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Just Call Them Courageous

Just Call Them CourageousSix young men from the “Call Me Mister” program stopped by the offices of Black Issues late last month, and you can call us “impressed.” For those of you not familiar with “Call Me Mister,” the project’s mission is to recruit and train Black males as elementary teachers in South Carolina’s public schools.
The Mister scholars, all from South Carolina and attending the project’s three participating historically Black colleges — Benedict, Claflin and Morris, are closer to the age of our summer interns, but we were inspired and encouraged, nonetheless, by these young men’s decision to teach.
When we polled the scholars on how many of them had Black K-12 teachers growing up in South Carolina, only about two of them said they did. Therefore, we can only imagine the impact they will have on the lives of their students, particularly young Black male students who are desperately in need of male role models and mentors who have occupations in fields other than professional sports and the music and entertainment business.
Some of the Mister scholars said they did not enter college with the intention of becoming teachers, but many of them had considered various careers in which they could give back in some way. For others, teaching never crossed their minds until they heard about the Mister program.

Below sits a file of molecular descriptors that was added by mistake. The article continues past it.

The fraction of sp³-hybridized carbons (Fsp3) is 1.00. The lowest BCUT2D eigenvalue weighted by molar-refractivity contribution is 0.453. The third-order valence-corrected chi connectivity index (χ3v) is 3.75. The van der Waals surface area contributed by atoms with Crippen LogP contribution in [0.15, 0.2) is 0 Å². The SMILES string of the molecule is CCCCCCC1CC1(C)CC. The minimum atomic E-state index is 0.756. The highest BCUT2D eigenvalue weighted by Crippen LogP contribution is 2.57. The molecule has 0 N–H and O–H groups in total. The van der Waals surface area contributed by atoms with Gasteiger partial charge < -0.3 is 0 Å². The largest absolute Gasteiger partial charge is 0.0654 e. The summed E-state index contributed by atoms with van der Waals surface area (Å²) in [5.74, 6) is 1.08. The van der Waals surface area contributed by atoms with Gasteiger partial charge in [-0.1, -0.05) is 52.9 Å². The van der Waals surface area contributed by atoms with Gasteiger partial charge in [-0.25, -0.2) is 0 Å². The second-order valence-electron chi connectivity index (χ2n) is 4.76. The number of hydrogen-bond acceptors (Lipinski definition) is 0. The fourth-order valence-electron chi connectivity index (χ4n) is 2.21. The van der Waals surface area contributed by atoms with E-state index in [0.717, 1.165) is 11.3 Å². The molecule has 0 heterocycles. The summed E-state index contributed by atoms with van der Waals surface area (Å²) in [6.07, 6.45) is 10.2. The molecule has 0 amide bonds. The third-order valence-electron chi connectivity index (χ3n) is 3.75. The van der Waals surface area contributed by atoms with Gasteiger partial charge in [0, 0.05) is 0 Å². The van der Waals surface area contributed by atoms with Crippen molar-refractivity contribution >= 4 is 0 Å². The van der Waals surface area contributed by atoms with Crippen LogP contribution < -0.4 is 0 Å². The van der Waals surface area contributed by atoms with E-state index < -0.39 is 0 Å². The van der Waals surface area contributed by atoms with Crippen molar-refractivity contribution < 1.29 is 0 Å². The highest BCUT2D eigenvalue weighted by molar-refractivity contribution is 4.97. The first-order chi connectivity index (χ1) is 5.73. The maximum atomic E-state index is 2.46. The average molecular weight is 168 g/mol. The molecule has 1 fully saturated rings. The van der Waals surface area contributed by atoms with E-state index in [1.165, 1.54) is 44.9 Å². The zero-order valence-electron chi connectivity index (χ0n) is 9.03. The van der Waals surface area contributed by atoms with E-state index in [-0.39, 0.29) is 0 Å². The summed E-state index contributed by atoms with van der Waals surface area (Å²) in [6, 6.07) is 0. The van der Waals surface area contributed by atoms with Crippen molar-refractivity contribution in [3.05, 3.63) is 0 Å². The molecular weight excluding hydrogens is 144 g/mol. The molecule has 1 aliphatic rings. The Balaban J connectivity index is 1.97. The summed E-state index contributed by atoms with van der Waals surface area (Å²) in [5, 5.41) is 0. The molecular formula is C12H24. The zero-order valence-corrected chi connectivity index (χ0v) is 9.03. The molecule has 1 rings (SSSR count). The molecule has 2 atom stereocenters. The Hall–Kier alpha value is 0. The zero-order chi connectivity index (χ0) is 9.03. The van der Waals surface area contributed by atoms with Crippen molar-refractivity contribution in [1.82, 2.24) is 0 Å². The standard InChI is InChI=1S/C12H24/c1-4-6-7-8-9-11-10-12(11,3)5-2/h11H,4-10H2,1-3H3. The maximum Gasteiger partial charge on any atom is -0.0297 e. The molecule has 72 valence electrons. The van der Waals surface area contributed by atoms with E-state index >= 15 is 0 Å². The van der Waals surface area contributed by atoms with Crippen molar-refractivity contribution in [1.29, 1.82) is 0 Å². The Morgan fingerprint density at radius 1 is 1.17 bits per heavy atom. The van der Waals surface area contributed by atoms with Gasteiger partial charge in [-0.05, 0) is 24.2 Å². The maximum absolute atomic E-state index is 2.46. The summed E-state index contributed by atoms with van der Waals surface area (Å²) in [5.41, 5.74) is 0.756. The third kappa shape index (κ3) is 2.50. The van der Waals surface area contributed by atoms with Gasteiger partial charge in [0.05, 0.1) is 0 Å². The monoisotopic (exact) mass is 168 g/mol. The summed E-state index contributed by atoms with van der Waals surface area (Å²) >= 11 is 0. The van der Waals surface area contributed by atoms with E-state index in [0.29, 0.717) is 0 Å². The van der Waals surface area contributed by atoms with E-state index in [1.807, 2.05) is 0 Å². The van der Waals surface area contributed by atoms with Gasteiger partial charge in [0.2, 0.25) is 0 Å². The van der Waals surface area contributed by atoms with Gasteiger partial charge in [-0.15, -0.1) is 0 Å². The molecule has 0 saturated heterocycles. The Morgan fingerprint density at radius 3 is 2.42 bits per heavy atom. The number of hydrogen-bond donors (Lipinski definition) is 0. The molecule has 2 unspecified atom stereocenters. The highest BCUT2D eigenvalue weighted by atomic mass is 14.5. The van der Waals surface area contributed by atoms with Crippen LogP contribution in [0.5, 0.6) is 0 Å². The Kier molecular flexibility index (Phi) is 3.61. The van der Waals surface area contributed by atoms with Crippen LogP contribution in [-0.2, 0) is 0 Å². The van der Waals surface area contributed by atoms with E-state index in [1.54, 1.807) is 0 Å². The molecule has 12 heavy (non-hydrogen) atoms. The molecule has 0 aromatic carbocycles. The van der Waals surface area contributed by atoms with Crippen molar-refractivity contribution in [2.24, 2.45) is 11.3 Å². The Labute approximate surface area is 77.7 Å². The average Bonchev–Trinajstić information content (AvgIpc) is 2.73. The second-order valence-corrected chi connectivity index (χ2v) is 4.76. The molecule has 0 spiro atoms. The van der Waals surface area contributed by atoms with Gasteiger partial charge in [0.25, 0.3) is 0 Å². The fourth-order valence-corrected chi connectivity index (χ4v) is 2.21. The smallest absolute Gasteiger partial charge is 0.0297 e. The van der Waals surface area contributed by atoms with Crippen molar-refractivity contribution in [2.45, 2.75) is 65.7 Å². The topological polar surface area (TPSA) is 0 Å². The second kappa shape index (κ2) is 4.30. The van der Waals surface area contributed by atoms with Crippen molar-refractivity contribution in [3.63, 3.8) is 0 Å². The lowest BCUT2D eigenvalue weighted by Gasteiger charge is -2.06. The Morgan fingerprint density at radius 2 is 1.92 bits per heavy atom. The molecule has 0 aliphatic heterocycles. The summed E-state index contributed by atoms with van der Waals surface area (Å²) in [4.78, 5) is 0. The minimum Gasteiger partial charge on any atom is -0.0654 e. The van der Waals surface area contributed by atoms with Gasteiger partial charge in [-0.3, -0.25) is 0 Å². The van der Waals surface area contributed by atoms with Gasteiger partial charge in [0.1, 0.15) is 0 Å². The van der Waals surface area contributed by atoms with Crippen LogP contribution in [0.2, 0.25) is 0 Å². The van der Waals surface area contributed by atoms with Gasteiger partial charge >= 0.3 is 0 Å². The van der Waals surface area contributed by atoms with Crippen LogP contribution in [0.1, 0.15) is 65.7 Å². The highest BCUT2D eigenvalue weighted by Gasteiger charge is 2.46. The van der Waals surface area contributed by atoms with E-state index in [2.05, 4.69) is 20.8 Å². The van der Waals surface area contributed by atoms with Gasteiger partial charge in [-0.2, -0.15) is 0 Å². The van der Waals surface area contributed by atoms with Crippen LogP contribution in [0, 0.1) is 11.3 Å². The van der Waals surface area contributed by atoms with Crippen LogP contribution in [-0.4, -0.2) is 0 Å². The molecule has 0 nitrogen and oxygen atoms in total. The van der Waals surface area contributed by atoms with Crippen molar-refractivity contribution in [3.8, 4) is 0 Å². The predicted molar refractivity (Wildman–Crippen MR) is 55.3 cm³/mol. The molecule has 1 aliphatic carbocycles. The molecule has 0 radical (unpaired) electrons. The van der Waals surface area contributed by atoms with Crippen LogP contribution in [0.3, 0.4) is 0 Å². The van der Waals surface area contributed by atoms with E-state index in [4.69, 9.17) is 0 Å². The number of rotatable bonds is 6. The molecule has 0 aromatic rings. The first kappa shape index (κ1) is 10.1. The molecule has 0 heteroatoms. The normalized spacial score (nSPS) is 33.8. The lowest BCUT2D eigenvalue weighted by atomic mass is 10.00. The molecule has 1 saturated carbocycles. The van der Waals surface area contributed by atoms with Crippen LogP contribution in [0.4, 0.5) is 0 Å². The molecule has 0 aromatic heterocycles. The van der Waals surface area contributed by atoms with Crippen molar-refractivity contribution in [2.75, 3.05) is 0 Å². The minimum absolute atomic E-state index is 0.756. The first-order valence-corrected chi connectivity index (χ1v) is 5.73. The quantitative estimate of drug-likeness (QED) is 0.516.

And despite being discouraged at times from pursuing teaching careers because of low salaries compiled with other factors, the Mister scholars do not seem to be hesitant about their four-year commitment to teach in their home states. Black Issues looks forward to covering the future endeavors of the Mister scholars and the program.
 We also met with two young women who are a bit further along in their teacher education training. The doctoral students, one researching Black faculty retention issues and the other looking at the overrepresentation of minorities in special education classes and the underrepresentation of minorities in the “gifted” programs, were excellent representatives of teacher education and young academicians researching very real and relevant issues. With the caliber of young scholars we’ve had the opportunity to meet over the past few weeks, we think the future looks bright not only for the scholars but for academia as well.
But not all visits occur in-house. Associate editor Robin Smiles left the confines of
Black Issues earlier this summer, traveling to Strasbourg, France, with a group of American faculty and administrators, many of whom were also traveling abroad for the first time. Robin chronicles her trip in “Cultural Immersion.”
Lastly, senior writer Ronald Roach took a much shorter trip — to Capitol Hill that is — to meet with Congresswoman Eddie Bernice Johnson, D-Texas, chair of the Congressional Black Caucus, to discuss her involvement in promoting minority and women participation in science, mathematics and engineering programs as the ranking Democratic member of the House Committee on Science Subcommittee on Research.  Hilary Hurd

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